No, you didn't. You did however, in previous posts, claim that I "insist on making it a single issue linear projection", that I'm implying that since "we can grow ample food right now so nothing can go wrong in the future", that I prefer to "believe that there is no problem now or perhaps some little adjustment to make in the future and it's all rosy". Do I need to go on? I'm pretty sure I can find a dozen more places where you misrepresent me in this thread.

    But hey, allegedly I'm the one misrepresenting my opponent's positions.


    Quote Originally Posted by Jokodo View Post
    Talking of which, I have yet to see you propose concrete steps.

    bilby is advocating concrete steps: the large scale adaption of nuclear power as the only mature technology capable of weaning us off fossil fuels for our energy needs.
    It's fine that people are advocating steps. Some of the steps being advocated by any number of commentators and those concerned with the problems ahead of us are fair and reasonable steps, but that doesn't change the fact that it currently appears that business as usual holds the cards.

    I support a number of things that could be done and should be done, nuclear power as Bilby says as an example.....but is it being done? No it is not being done. That is the worry. That is the point of my comments on the issue.
    And that would be a fruitful venue for discussion: What are some things that could be done, what are their potential downsides, political ramifications etc.
    Building plants away from locations where natural events could compromise them wolud be nice. IOW spending the money necessary to ensure plants and procedures are damn near fool proof, not just showing that such are possible at some demonstration facility where demand isn't an issue would be nice.

    Another thing, choosing leaders who avoid destroying safety nets because they want to demonstrate the size of their national penises.

  3. Top | #173
    Elder Contributor angelo's Avatar
    Join Date
    Jun 2007
    Location
    Western Australia
    Posts
    10,677
    Archived
    5,706
    Total Posts
    16,383
    Rep Power
    56
    Quote Originally Posted by lpetrich View Post
    Quote Originally Posted by angelo View Post
    Of course, now Why didn't I think of that! AOC truly is THE American savior and much more than just a genius! Reduce American carbon emissions to zero [which are at approx 16-19% of the world's carbon emissions ATM] thereby destroying the economy completely by throwing millions of people on to food stamps and poverty that would make the poverty in India and Africa seem like middle class in comparison. The Americans are so lucky to have such a one as AOC...........not!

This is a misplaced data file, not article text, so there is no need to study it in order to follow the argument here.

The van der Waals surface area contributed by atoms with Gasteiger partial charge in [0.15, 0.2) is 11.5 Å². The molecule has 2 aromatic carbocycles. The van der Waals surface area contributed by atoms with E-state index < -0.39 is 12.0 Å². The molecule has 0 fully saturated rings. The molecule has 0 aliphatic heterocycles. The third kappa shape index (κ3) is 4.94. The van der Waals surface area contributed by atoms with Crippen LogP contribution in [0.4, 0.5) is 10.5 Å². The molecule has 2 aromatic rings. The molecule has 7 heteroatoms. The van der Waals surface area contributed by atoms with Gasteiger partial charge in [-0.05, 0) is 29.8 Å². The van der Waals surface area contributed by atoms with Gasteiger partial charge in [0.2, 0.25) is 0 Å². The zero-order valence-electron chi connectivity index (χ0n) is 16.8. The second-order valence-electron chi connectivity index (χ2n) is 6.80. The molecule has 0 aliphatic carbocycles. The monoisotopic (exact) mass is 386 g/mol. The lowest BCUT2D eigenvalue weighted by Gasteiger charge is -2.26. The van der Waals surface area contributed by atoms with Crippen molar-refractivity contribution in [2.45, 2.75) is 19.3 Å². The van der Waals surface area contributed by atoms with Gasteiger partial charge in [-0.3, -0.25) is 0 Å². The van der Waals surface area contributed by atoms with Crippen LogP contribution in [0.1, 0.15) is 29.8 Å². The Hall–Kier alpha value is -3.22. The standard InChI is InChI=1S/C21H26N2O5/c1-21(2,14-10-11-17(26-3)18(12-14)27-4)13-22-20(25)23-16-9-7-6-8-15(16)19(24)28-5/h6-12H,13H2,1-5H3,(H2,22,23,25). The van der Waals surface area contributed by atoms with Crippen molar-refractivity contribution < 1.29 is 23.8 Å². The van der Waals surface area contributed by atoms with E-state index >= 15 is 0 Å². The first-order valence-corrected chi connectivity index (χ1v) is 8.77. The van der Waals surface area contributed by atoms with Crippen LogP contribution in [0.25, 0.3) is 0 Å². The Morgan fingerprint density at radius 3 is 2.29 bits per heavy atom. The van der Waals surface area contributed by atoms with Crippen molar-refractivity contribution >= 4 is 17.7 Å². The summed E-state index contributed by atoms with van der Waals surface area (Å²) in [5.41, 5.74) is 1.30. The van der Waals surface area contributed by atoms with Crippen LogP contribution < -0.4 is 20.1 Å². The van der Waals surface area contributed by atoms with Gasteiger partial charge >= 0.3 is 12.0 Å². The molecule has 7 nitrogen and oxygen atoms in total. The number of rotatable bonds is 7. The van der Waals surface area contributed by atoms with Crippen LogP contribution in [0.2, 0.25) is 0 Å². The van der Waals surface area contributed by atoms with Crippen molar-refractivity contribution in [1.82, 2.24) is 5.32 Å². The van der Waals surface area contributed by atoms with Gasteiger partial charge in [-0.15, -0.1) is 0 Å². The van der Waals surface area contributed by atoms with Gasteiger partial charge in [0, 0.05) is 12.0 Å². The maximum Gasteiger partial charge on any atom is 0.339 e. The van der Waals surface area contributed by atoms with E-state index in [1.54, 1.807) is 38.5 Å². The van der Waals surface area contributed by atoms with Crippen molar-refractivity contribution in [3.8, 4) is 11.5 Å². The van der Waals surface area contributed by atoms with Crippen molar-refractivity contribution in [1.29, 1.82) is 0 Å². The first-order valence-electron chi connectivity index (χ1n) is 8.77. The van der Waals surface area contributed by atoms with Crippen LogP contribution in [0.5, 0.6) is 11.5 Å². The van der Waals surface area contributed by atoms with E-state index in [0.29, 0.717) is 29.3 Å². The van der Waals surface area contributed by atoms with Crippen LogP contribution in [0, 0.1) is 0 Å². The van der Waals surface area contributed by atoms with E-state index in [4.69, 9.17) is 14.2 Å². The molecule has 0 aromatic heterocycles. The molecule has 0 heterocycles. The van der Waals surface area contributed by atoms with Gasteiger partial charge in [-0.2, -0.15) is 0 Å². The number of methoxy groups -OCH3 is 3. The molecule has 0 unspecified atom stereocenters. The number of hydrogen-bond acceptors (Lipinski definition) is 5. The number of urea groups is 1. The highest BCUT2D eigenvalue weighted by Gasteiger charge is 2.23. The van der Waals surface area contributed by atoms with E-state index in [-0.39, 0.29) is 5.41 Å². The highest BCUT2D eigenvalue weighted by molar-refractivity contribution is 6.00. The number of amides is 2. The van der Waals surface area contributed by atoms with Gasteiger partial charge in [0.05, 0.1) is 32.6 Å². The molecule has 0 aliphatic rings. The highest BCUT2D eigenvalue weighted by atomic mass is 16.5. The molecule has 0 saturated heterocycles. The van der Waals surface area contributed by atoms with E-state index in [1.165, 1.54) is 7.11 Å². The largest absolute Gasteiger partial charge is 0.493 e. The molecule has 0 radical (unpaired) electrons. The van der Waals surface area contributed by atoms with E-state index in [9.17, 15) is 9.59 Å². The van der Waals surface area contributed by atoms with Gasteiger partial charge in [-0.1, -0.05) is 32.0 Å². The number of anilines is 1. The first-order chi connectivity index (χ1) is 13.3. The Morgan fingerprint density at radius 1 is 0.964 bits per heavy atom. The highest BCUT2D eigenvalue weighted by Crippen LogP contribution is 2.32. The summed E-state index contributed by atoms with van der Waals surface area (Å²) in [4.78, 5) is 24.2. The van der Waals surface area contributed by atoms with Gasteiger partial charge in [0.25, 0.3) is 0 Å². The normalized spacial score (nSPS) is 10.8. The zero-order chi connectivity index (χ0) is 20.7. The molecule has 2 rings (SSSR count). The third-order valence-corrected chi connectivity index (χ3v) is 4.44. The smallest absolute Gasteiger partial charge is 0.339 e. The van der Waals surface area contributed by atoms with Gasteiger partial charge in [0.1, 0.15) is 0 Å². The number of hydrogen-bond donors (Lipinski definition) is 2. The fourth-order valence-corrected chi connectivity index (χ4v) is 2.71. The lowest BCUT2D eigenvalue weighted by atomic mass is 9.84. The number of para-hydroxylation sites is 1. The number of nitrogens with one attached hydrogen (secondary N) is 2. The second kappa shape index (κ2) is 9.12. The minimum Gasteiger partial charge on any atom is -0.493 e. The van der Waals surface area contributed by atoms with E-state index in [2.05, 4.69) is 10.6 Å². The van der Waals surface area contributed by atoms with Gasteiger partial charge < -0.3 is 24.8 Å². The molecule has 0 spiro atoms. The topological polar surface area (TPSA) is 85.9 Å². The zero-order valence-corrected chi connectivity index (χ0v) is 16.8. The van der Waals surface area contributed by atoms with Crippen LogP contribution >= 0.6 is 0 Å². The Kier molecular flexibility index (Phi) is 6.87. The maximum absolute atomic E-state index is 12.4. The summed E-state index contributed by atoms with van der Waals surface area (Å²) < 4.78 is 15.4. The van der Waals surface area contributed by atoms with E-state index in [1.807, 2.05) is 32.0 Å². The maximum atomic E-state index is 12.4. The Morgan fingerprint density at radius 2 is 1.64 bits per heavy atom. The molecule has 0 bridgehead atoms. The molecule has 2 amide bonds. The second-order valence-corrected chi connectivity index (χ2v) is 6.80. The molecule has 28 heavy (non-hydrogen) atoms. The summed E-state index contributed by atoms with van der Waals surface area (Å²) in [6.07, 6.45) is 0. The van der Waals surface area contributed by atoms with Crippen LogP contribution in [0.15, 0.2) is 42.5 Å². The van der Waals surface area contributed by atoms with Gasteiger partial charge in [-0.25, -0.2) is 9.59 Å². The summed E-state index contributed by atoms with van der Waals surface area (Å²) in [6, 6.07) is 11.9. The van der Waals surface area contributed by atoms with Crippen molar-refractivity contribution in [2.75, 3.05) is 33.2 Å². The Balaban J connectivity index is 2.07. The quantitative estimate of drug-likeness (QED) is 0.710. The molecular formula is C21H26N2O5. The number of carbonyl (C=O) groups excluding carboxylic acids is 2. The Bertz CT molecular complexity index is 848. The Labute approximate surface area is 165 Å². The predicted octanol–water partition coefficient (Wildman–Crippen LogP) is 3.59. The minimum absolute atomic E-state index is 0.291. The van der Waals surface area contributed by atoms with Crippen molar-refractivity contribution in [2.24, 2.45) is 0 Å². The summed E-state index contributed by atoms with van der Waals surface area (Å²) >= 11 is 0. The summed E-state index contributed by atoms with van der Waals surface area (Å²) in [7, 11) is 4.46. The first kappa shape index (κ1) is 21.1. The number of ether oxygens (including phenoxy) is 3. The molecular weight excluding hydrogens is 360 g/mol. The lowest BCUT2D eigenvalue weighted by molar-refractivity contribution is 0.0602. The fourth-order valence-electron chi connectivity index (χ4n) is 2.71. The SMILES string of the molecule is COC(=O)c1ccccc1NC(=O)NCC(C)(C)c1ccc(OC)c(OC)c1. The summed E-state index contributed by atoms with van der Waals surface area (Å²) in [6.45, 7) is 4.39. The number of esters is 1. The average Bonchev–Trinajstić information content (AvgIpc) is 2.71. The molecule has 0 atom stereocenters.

Successfully substituting renewable sources won't cause a collapse of civilization.

    AOC herself has stated that the US ought not to imitate the worst of other nations, but instead be a leader of renewable-energy transition.
    Cutting out America's total emissions to zero will do absolutely nothing to the total world's output of emissions as can be seen in this link...................................... https://www.ucsusa.org/global-warmin...re-of-co2.html

  4. Top | #174
    Contributor DBT's Avatar
    Join Date
    May 2003
    Location
    ɹǝpunuʍop puɐן ǝɥʇ
    Posts
    8,665
    Archived
    17,906
    Total Posts
    26,571
    Rep Power
    69
    Quote Originally Posted by Jokodo View Post

    How is this a false claim? I'm explaining what I do and do not agree with, do you have psychic powers to know me beliefs and convictions better than I?

    My intention all along was to show there are the limits to production, of any sort, peak production not only for food but exploitation of natural resources in general.

    If the paragraph you dispute did not convey that intention, it was probably the wrong quote to use. That's all. A minor thing. It doesn't change anything. What appears odd is your anal manner and attitude over posting minor errors or references in articles that are at times unavoidable given time constraints in composing a post, and that this is a casual discussion forum and not a testing ground for submitting one's thesis.

    Your posting style comes across like some sort of hysteria. All angst and resentment, hissing and spitting, If every dot and comma is not correct, look out folks, Jokodo comes in with all guns blazing.





    Did I say that you had changed your position? Read more carefully and try again.
    No, you didn't. You did however, in previous posts, claim that I "insist on making it a single issue linear projection", that I'm implying that since "we can grow ample food right now so nothing can go wrong in the future", that I prefer to "believe that there is no problem now or perhaps some little adjustment to make in the future and it's all rosy". Do I need to go on? I'm pretty sure I can find a dozen more places where you misrepresent me in this thread.